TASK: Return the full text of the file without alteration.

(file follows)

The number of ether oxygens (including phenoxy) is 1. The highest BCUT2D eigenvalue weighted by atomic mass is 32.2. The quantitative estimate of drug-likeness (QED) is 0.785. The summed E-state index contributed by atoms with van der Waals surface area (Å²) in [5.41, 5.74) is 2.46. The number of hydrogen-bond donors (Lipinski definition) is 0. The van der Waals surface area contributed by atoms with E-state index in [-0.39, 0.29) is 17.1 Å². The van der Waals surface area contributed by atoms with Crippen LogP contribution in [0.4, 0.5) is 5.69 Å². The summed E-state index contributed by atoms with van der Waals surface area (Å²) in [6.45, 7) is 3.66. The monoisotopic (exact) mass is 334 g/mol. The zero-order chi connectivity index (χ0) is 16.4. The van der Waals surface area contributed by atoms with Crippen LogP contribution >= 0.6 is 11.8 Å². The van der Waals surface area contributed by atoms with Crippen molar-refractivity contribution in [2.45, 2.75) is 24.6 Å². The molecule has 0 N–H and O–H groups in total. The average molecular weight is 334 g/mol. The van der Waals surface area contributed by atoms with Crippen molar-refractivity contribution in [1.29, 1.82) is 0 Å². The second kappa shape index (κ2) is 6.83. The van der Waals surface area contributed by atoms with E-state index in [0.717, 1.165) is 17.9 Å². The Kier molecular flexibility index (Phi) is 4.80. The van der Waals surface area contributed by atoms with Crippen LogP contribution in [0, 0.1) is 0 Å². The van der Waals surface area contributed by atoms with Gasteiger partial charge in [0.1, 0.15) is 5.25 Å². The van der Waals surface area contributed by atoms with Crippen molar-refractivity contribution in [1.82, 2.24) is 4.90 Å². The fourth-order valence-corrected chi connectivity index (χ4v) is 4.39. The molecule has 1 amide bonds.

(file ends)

The number of ether oxygens (including phenoxy) is 1. The highest BCUT2D eigenvalue weighted by atomic mass is 32.2. The quantitative estimate of drug-likeness (QED) is 0.785. The summed E-state index contributed by atoms with van der Waals surface area (Å²) in [5.41, 5.74) is 2.46. The number of hydrogen-bond donors (Lipinski definition) is 0. The van der Waals surface area contributed by atoms with E-state index in [-0.39, 0.29) is 17.1 Å². The van der Waals surface area contributed by atoms with Crippen LogP contribution in [0.4, 0.5) is 5.69 Å². The summed E-state index contributed by atoms with van der Waals surface area (Å²) in [6.45, 7) is 3.66. The monoisotopic (exact) mass is 334 g/mol. The zero-order chi connectivity index (χ0) is 16.4. The van der Waals surface area contributed by atoms with Crippen LogP contribution >= 0.6 is 11.8 Å². The van der Waals surface area contributed by atoms with Crippen molar-refractivity contribution in [2.45, 2.75) is 24.6 Å². The molecule has 0 N–H and O–H groups in total. The average molecular weight is 334 g/mol. The van der Waals surface area contributed by atoms with Crippen molar-refractivity contribution in [1.29, 1.82) is 0 Å². The second kappa shape index (κ2) is 6.83. The van der Waals surface area contributed by atoms with E-state index in [0.717, 1.165) is 17.9 Å². The Kier molecular flexibility index (Phi) is 4.80. The van der Waals surface area contributed by atoms with Crippen LogP contribution in [0, 0.1) is 0 Å². The van der Waals surface area contributed by atoms with Gasteiger partial charge in [0.1, 0.15) is 5.25 Å². The van der Waals surface area contributed by atoms with Crippen molar-refractivity contribution in [1.82, 2.24) is 4.90 Å². The fourth-order valence-corrected chi connectivity index (χ4v) is 4.39. The molecule has 1 amide bonds.